There has been a mill on the site at Otterburn Mill for many hundreds of years, however it was in 1821 when the Waddell family settled at the small mill, that the fortunes of this small business changed. Five generations of the Waddell family worked to turn ‘Otterburn’ products into a household name. Did you know the famous expression ‘on tenter hooks’ came from the textile trade? Otterburn Mill boasts the last set of tenter frames in Europe. After cloth had been woven it needed to be washed and dried. The drying process was done on the tenter frames by hooking the cloth onto the top and bottom bars of tenter hooks and the bottom bar was released to stretch the cloth.
William I - It was in 1821 that William Waddell of Jedburgh eloped with his young bride, seventeen-year-old Charlotte Ferrier, to the remote Northumbrian village of Otterburn, Charlotte having absconded from the fashionable School for Young Ladies in George Square, Edinburgh. William had been a younger member of a respectable Scottish family of woollen manufacturers. The textile trade was one of the first to benefit from the Industrial Revolution as woollen mills were built by landlords to enable them to profit from locally produced wools. William, Charlotte and their ever-growing family were undaunted by the prospect of a crippling 109-year lease, and they employed a small local workforce to turn wool, provided by local farmers, into blankets, cloth or yarn. Often, the wool would be woven on hand looms by locals before being finished at Otterburn Mill. Only one of Charlotte and William’s children remained working at the mill, William II.
William II - He was known to be a skilled dyer, and William II would make trips across the country to collect dyes from all across the world, introducing new and exciting hues to the cloth being produced at Otterburn Mill. William married Ann Armstrong and their son William III took over the business.
William III - On William III’s succession the textile industry was no longer a cottage industry but had now become a factory-based operation. In the past, the farmers would bring in their wool and it would be washed and dyed to the colours required and during the winter the farmer and his wife would hand spin the wool and bring it back to the mill as yarn. The yarn would be then hand woven in tweed, blankets or rugs. William III introduced the carding and spinning jenny to the mill, mechanising the yarn production. The farmers would bring in their wool clip during July and August and a value would be placed upon it by the mill and a credit note issued. Throughout the year the farmer would visit the mill shop to acquire knitting yarn and tweed for clothing and have it offset against the credit note. This practice was common in the border woollen trade up until the 1960’s.
William IV - William IV was known to have advanced the mill more than any other. By 1910, the first power looms were installed requiring further expansion of the mill building. A new diesel engine was installed to run the machinery. The mill became famous for its quality, colour and design. William, along with his brother George, acquired another mill in Carlisle and Otterburn Mill became a brand leader in woven cloths.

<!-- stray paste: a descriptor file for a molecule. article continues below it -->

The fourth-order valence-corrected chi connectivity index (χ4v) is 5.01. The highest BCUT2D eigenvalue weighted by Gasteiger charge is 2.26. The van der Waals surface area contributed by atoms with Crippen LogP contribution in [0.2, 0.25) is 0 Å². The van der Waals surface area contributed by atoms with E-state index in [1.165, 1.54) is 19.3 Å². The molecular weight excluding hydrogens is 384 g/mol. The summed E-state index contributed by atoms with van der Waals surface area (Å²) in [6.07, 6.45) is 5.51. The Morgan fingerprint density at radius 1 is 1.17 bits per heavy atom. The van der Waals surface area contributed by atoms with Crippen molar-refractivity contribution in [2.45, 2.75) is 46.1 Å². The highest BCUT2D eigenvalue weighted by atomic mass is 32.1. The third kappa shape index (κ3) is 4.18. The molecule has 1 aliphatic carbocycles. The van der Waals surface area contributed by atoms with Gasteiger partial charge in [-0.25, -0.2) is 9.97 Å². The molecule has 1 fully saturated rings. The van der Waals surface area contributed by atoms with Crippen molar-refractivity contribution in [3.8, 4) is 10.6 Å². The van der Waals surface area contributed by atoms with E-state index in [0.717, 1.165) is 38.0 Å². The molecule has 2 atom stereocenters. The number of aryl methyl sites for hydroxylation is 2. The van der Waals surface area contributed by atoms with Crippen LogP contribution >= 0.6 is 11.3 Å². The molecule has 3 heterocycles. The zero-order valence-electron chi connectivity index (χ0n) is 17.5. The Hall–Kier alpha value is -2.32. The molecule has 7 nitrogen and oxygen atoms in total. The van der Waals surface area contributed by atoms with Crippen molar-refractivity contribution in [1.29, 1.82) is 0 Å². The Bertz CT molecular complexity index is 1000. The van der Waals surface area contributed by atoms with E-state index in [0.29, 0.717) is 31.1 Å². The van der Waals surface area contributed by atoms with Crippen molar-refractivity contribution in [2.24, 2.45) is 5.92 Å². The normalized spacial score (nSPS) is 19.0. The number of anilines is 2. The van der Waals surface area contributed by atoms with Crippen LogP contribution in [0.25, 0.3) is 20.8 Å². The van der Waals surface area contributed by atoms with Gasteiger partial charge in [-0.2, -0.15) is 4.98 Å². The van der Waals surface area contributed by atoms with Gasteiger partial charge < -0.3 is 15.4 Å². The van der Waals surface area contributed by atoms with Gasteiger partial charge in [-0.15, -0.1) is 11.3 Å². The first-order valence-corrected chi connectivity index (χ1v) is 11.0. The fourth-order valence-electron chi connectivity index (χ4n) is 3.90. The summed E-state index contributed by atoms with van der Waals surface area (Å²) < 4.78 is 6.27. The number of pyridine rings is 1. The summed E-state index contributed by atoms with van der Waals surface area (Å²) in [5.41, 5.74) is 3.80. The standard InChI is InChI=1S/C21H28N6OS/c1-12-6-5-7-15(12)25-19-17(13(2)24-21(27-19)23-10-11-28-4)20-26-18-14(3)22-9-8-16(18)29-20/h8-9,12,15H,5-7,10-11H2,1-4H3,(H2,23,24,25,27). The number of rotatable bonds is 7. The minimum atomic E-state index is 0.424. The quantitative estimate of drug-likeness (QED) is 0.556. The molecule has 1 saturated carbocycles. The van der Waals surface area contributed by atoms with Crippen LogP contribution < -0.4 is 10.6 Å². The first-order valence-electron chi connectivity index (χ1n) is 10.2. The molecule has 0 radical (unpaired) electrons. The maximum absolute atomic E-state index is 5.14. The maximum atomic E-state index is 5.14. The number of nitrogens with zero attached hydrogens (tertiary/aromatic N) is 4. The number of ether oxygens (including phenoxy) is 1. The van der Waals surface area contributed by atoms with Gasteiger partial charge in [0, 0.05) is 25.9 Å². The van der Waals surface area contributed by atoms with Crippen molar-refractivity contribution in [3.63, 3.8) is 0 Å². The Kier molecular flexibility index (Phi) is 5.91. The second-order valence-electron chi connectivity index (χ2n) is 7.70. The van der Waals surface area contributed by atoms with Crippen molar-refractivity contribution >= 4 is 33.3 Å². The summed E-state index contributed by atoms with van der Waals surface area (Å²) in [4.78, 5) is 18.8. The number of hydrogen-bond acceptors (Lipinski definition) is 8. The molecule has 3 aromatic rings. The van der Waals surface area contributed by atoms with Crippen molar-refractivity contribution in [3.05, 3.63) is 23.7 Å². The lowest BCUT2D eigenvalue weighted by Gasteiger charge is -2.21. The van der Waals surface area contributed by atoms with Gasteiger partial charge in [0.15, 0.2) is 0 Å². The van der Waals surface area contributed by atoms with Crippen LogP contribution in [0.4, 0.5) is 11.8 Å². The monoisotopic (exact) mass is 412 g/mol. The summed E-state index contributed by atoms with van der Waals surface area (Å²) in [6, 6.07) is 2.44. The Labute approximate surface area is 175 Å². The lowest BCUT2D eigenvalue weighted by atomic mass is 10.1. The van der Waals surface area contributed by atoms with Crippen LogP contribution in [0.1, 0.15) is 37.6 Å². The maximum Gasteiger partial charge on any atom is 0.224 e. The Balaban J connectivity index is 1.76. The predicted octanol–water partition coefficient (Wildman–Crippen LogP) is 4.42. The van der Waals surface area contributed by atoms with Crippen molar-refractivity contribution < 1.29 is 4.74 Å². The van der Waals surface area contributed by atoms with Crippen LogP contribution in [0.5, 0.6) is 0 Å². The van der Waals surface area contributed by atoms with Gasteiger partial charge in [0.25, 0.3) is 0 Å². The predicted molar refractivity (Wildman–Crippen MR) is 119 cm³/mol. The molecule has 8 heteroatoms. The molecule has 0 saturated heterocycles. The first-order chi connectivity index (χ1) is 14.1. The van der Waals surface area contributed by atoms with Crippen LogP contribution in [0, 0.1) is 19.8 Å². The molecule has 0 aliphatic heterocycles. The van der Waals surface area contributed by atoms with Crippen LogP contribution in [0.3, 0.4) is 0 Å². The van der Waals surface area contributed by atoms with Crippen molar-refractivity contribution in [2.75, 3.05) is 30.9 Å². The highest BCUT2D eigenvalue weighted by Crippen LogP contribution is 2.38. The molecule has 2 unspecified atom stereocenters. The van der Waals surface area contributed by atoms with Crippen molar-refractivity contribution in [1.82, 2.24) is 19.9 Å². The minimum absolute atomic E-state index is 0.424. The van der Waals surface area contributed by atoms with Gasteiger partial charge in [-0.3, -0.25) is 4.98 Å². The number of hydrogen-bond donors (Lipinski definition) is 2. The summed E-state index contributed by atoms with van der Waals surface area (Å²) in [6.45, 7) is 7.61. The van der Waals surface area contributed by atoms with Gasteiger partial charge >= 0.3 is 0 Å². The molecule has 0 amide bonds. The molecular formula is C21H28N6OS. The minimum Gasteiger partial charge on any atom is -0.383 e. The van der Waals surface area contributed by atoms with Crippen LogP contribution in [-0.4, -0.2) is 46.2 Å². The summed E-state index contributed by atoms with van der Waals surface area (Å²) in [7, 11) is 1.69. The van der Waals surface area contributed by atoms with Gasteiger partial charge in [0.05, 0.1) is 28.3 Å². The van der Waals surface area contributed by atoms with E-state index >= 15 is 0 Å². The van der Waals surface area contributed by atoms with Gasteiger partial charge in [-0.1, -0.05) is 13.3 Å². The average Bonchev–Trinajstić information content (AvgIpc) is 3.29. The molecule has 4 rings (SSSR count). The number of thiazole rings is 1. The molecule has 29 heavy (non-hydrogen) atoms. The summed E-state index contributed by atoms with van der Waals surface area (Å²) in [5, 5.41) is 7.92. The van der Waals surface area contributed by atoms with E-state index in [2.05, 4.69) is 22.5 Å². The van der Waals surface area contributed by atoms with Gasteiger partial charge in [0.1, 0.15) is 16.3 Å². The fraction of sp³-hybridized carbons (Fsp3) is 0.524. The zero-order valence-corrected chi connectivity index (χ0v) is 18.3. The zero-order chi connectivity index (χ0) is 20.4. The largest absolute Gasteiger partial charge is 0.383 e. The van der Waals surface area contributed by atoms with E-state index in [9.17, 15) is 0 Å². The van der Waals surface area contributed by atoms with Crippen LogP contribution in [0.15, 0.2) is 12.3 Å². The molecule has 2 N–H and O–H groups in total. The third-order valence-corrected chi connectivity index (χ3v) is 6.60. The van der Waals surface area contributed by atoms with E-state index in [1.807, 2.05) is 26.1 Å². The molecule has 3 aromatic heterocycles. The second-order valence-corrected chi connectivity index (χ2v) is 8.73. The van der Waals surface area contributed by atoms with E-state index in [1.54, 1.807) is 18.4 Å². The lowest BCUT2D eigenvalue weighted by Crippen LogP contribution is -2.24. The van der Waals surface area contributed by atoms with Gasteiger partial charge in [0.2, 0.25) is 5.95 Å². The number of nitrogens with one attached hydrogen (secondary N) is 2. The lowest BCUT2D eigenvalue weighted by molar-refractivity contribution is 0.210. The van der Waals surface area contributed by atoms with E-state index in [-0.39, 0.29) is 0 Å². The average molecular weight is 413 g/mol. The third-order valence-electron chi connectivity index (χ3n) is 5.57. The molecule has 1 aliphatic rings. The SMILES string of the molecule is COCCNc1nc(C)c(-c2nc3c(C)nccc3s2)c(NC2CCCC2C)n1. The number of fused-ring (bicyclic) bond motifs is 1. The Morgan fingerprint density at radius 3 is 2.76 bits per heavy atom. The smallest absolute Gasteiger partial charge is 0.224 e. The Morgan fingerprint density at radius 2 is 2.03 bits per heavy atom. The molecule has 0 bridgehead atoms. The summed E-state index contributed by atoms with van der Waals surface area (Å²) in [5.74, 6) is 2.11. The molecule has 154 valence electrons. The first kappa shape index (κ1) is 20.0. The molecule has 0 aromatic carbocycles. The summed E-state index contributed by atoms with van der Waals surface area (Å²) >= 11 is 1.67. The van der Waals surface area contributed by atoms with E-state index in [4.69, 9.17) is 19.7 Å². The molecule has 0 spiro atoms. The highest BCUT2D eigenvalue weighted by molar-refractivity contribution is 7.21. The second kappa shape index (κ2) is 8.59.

Rena Waddell - By the late 30’s Rena, daughter of William, took charge of design and marketing for the Otterburn ranges and became a fashion icon. Such was the popularity of the materials and designs, that the Mill’s products were sought after by members of the Royal family. During this period, Otterburn produced tweeds were adopted by such notable fashion houses as Dior and Schiaparelli, Balmain, Pacquin and Jaques Griffe. Garments were often featured on the cover of top magazines such as Vogue. Rena lived an exciting life, travelling the world and associating with the great and good. However, she was never destined to be involved with the mill. After the tragic death of her brother and an agent that fell ill, her life changed when she was asked to step in.
Otterburn Mill was known all around the world, and ‘Otterburn’ products were even sought after by the Royal Family. Many members of the Royal Family had apparently ordered or received products from the mill, including Queen Victoria. Otterburn Mill still has copies of correspondence with the Royal Household in their archives. Queen Alexandra was also presented with a rug in a plain colour when on a visit to Alnwick Castle. Queen Elizabeth II received a very special ‘Otterburn’ rug upon her birth, the very first Otterburn Mill Pram Rug to be produced. Otterburn Mill Pram Rugs are still produced today and are the perfect gift for any new arrival.
Many of the textile mills were privately owned and, during the Second World War, substantial profits were made. After the war, engineering materials were in short supply, resulting in a lack of investment in modern textile machinery and systems until the late 60’s/early 70’s. By then, the investment required was too large for many companies to afford. This general lack of investment allowed worldwide competition to overtake the UK woollen trade. The Mill at Otterburn suffered from a lack of investment and it too, had to close manufacturing in 1976. The machinery lay idle until Otterburn Mill was sold to Euan Pringle, a member of yet another famous family of Scottish woollen manufacturers, in 1995. Since that time, the site has undergone a substantial period of redevelopment to produce the facilities you see today.